Taiwan to Ban Wet Market Poultry Slaughter Due to H7N9

TAIWAN - On 24 April 2013, Taiwan's Central Epidemic Command Center (CECC) confirmed the island's first case of H7N9 avian influenza in a 53 year-old Taiwan male. This is the first confirmed H7N9 incident outside of mainland China. Taiwan authorities announced that starting 17 May 2013, poultry slaughter in traditional markets will be banned due to H7N9 concerns.
calendar icon 3 May 2013
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On 16 April 2013, a Taiwan citizen who worked in Suzhou, Jiangsu Province, China was hospitalized after developing flu-like symptoms following his return to Taiwan from Shanghai five days earlier. Two separate throat swabs initially produced a negative result for H7N9 before a third specimen tested positive for the virus on 22 April. The patient is reportedly in critical care at Taipei's National Taiwan University Hospital.

On 24 April 2013, Taiwan's Central Epidemic Command Center (CECC) confirmed this as the island's first case of H7N9 avian influenza. This is also the first confirmed H7N9 incident outside of mainland China. Taiwan authorities subsequently announced that starting 17 May 2013, poultry slaughter in traditional markets will be banned due to H7N9 concerns. Before confirmation of this case, Taiwan authorities had sought to implement a slaughter ban starting on 17 June 2013.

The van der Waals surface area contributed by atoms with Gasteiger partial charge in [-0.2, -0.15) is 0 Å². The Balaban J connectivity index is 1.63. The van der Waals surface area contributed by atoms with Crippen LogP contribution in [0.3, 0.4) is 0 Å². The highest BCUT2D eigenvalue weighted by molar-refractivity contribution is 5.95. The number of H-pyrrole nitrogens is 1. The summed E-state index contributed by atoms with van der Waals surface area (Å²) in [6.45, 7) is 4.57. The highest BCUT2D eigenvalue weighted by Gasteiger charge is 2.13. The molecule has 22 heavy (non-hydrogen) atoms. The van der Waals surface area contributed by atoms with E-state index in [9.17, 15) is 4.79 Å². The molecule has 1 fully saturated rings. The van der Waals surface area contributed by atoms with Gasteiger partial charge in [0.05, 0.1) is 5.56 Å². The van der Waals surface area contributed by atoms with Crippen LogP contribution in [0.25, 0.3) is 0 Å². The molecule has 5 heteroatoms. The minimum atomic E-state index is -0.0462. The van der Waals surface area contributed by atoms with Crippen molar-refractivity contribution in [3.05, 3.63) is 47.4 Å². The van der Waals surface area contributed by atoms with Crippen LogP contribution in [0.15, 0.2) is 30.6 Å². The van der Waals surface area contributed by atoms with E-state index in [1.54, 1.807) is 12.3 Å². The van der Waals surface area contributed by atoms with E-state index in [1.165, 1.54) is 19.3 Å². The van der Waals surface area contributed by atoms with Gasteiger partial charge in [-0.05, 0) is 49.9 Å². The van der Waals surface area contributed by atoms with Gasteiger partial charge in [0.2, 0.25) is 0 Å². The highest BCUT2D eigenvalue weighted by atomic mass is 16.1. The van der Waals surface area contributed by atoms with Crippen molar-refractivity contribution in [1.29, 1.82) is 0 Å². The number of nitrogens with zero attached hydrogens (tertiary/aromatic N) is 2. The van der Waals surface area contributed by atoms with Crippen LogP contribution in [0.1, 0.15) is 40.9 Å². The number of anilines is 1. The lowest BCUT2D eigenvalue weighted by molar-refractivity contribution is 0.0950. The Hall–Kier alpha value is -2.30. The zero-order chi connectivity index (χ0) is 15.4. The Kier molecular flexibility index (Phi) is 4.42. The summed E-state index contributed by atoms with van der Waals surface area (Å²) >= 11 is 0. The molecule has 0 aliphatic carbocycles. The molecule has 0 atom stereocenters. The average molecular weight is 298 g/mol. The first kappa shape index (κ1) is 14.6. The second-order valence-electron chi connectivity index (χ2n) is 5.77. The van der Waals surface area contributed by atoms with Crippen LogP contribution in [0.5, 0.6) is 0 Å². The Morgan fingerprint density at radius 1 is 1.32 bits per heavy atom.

Neither domestic nor international health authorities have confirmed human-to-human transmission of the virus and instead consider poultry to be the most likely source. The Taiwan patient claims to have had no contact with poultry or other birds or wildlife during his time in China.

Domestic Response to H7N9

On 3 April 2013, Taiwan's Executive Yuan approved the establishment of the CECC for Influenza A (H7N9) within the National Health Command Center (NHCC). After the 2003 SARS epidemic, Taiwan authorities established the NHCC, whose operation largely mirrors that of the US Incident Command System. The CECC, housed in the Department of Health's Centers for Disease Control (TCDC), is a communications center designed to facilitate inter-agency coordination in the event of a medical or disease crisis. As in the case of H7N9, when the scale of the situation warrants action, NHCC establishes a crisis command center, formulates task forces and details government involvement.